FBI Detroit Special Agent in Charge Paul M. Abbate (FBI)
Detroit — Detroit was on Paul Abbate’s radar for a long time before he was hired to head the FBI’s office in the city.
Abbate followed high-profile cases, including former Mayor Kwame Kilpatrick’s corruption trial, from posts fighting terrorism around the world. He was also involved in the criminal investigation of underwear bomber Umar Farouk Abdulmutallab.
Abbate, 45, said he never thought he would get the opportunity to head the Detroit field office. But the unexpected, and family-related, departure of former Special Agent in Charge Robert Foley this summer opened a door.
“I seized on it,” Abbate, 45, said during an interview at the FBI’s downtown office Wednesday, about one week into his new job. “Detroit is in the top tier of field offices and one of the most highly respected. This is a hard-hitting office.”
The Connecticut native, who plans to live downtown, is the FBI field office’s fourth leader in about two years. He does not plan any internal changes and will continue focusing on counter-terrorism, health-care fraud, violent crime and public corruption.
He would not provide an update on the corruption investigation of Wayne County government but said public corruption remains a “huge problem.”
Andrew Arena, the former special agent in charge who retired in May 2012 and who now leads the nonprofit Detroit Crime Commission, has talked with Abbate and plans to meet for lunch next week.
“He’s a good guy and he’s got a great reputation in the bureau,” Arena said. “I know he’s excited — he asked to come to Detroit.”
The local FBI office is attractive for many of the reasons Detroit draws negative headlines across the country.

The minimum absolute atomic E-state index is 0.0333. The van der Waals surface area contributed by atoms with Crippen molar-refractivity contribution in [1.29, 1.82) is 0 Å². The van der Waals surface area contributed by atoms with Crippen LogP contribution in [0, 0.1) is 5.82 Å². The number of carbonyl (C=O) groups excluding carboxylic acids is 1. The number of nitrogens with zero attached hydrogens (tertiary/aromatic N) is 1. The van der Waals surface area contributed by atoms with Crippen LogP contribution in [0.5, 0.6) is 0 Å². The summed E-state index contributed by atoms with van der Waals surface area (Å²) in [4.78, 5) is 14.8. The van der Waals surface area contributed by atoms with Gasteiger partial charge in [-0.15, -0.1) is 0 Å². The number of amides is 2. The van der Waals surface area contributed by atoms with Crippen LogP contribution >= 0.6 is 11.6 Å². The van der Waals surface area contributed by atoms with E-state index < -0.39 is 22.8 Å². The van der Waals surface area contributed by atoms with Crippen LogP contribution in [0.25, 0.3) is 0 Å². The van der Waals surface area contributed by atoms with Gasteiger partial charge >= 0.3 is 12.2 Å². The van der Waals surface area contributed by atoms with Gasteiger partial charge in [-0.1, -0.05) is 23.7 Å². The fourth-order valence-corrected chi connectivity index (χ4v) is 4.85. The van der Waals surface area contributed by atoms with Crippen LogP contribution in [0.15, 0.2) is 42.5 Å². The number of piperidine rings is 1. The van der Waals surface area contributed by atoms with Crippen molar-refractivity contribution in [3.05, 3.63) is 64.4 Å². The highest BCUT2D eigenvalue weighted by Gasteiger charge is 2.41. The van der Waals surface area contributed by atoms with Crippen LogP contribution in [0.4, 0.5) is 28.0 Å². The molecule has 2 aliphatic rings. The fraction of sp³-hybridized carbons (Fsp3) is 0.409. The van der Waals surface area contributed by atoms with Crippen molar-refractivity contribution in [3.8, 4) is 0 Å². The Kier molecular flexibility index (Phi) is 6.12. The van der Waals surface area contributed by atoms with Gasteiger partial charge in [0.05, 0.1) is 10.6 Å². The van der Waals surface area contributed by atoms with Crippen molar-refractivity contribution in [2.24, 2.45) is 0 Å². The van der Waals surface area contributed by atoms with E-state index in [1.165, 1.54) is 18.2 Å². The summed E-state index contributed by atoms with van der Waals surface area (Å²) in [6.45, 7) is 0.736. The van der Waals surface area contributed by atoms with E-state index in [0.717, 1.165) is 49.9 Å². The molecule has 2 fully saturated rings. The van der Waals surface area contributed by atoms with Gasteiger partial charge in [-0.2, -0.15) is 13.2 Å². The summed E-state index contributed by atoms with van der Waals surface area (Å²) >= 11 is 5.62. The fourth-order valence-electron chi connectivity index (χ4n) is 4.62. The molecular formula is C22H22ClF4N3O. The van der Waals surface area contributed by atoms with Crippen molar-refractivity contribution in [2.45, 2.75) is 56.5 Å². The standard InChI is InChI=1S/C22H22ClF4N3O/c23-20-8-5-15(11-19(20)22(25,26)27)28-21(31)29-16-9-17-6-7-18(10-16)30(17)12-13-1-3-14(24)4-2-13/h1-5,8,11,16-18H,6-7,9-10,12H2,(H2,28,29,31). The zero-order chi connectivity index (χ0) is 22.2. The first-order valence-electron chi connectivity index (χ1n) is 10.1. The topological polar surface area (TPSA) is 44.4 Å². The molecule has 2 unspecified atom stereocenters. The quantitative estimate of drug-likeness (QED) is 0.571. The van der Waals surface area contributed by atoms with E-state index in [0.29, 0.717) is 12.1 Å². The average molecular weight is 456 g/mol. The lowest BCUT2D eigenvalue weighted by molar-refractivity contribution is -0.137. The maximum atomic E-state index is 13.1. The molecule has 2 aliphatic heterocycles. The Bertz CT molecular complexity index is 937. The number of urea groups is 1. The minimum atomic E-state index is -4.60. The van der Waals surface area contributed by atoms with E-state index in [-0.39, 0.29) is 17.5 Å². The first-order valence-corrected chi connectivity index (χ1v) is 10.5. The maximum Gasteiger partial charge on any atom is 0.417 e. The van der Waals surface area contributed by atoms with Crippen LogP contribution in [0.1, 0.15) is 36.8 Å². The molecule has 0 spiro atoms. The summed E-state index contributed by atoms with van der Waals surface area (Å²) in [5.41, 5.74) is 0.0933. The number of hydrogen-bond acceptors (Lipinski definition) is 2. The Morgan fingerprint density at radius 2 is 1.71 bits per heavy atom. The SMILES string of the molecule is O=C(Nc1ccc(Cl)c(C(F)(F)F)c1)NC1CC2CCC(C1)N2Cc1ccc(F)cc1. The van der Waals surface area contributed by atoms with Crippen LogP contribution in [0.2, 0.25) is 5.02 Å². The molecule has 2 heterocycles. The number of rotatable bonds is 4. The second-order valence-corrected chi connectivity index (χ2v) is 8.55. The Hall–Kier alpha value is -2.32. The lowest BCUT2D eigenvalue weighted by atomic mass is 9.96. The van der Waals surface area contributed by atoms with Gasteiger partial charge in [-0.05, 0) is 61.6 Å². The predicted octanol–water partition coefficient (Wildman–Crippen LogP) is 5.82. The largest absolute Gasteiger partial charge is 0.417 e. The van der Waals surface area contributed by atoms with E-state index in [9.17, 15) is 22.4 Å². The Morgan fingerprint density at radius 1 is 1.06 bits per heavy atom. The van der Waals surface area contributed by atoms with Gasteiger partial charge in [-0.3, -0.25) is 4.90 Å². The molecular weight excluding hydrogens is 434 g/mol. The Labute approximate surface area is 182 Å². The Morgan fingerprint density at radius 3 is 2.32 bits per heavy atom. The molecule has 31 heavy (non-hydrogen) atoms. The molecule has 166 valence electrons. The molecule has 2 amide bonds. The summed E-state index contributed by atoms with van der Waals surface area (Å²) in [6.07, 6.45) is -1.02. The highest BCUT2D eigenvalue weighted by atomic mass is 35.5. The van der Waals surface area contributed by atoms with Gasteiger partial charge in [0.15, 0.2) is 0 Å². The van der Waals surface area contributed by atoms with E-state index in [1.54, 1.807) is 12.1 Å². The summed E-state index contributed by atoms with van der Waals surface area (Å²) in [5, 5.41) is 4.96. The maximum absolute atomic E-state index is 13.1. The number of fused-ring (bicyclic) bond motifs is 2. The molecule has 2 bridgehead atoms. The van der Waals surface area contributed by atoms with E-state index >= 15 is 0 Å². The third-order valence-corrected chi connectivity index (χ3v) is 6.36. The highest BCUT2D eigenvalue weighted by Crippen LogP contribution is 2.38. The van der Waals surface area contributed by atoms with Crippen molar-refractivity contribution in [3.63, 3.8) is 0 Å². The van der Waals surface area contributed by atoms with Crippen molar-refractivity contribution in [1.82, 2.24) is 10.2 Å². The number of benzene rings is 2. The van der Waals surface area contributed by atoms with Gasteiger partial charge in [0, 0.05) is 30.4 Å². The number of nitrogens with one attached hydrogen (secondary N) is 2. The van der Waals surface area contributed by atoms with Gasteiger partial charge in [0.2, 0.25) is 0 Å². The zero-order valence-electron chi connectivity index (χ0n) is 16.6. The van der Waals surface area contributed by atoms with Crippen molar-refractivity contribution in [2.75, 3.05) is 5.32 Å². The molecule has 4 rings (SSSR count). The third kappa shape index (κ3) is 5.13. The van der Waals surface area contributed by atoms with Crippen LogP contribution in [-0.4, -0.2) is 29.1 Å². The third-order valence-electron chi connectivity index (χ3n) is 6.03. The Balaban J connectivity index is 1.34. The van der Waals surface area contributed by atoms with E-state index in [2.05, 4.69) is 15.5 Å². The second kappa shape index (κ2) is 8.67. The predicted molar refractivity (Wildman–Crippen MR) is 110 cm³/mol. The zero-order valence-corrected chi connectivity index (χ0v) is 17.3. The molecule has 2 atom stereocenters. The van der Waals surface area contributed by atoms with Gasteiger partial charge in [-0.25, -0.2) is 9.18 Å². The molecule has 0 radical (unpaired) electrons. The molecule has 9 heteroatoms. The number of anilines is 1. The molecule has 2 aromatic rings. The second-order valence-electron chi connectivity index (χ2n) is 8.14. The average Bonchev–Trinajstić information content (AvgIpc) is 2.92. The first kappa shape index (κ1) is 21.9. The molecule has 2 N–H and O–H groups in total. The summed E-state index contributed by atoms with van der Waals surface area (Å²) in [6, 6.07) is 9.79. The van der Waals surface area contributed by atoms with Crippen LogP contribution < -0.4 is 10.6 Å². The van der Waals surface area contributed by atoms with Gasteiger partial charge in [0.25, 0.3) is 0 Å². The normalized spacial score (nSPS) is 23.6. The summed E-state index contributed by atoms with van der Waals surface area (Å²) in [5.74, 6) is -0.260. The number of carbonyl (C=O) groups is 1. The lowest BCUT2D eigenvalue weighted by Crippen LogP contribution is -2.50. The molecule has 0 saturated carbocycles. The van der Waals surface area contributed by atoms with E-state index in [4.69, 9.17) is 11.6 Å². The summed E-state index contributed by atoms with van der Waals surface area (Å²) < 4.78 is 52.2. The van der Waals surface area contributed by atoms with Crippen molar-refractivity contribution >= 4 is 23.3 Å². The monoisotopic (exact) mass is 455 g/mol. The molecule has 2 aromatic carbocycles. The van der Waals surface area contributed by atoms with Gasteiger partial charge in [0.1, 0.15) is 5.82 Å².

“You’re going to have violent crime, gangs, public corruption, health-care fraud, counter-terrorism — you name it,” Arena said. “This is a very well-rounded office. Anybody that comes here is certainly going to get the experience of a lifetime.”
Though Abbate made his first visit to Detroit a few weeks ago, he was involved in one of the most high-profile crimes to happen in the metro area.
Abbate was special agent in charge of the counter-terrorism division in the Washington, D.C., field office and supported local agents investigating the failed bombing of Northwest Flight 253 on Christmas Day 2009.
Abbate helped relay information to agents in Detroit and coordinated travel and logistics when investigators pursued leads in Africa.
The investigation was controversial because FBI agents did not read Abdulmutallab his Miranda rights before questioning him. They cited an exception for cases involving overriding concerns about public safety and the case has set a precedent for ensuing terror probes.
“It was a landmark case,” Abbate said.
Abdulmutallab was sentenced in February 2012 to four life terms.
Abbate began his career as a special agent in 1996. He’s worked in Iraq and Afghanistan, as well as New York, New Jersey and Los Angeles.
“I’m hoping to have a long run here,” Abbate said.